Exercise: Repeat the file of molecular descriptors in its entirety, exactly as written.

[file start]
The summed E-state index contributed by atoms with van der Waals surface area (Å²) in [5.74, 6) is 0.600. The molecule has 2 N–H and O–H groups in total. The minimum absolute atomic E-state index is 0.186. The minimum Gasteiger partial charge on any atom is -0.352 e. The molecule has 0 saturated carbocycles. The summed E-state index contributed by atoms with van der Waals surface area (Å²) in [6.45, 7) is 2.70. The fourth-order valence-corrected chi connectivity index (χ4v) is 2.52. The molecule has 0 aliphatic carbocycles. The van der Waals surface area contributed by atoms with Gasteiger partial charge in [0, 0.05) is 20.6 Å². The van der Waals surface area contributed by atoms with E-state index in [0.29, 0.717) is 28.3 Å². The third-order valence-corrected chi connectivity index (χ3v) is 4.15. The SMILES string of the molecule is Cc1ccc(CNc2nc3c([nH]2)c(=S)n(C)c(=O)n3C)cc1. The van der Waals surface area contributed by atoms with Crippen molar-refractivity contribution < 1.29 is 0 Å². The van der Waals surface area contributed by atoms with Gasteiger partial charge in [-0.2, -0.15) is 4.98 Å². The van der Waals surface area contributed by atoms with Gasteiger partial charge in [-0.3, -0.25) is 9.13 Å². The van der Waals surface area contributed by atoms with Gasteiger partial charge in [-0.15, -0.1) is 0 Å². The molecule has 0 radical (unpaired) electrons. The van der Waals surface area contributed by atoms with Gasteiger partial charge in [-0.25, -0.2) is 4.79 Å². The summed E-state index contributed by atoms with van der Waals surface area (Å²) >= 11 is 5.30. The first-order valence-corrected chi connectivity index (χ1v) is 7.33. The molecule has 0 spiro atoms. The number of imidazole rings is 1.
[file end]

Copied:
The summed E-state index contributed by atoms with van der Waals surface area (Å²) in [5.74, 6) is 0.600. The molecule has 2 N–H and O–H groups in total. The minimum absolute atomic E-state index is 0.186. The minimum Gasteiger partial charge on any atom is -0.352 e. The molecule has 0 saturated carbocycles. The summed E-state index contributed by atoms with van der Waals surface area (Å²) in [6.45, 7) is 2.70. The fourth-order valence-corrected chi connectivity index (χ4v) is 2.52. The molecule has 0 aliphatic carbocycles. The van der Waals surface area contributed by atoms with Gasteiger partial charge in [0, 0.05) is 20.6 Å². The van der Waals surface area contributed by atoms with E-state index in [0.29, 0.717) is 28.3 Å². The third-order valence-corrected chi connectivity index (χ3v) is 4.15. The SMILES string of the molecule is Cc1ccc(CNc2nc3c([nH]2)c(=S)n(C)c(=O)n3C)cc1. The van der Waals surface area contributed by atoms with Crippen molar-refractivity contribution < 1.29 is 0 Å². The van der Waals surface area contributed by atoms with Gasteiger partial charge in [-0.2, -0.15) is 4.98 Å². The van der Waals surface area contributed by atoms with Gasteiger partial charge in [-0.3, -0.25) is 9.13 Å². The van der Waals surface area contributed by atoms with Gasteiger partial charge in [-0.15, -0.1) is 0 Å². The molecule has 0 radical (unpaired) electrons. The van der Waals surface area contributed by atoms with Gasteiger partial charge in [-0.25, -0.2) is 4.79 Å². The summed E-state index contributed by atoms with van der Waals surface area (Å²) >= 11 is 5.30. The first-order valence-corrected chi connectivity index (χ1v) is 7.33. The molecule has 0 spiro atoms. The number of imidazole rings is 1.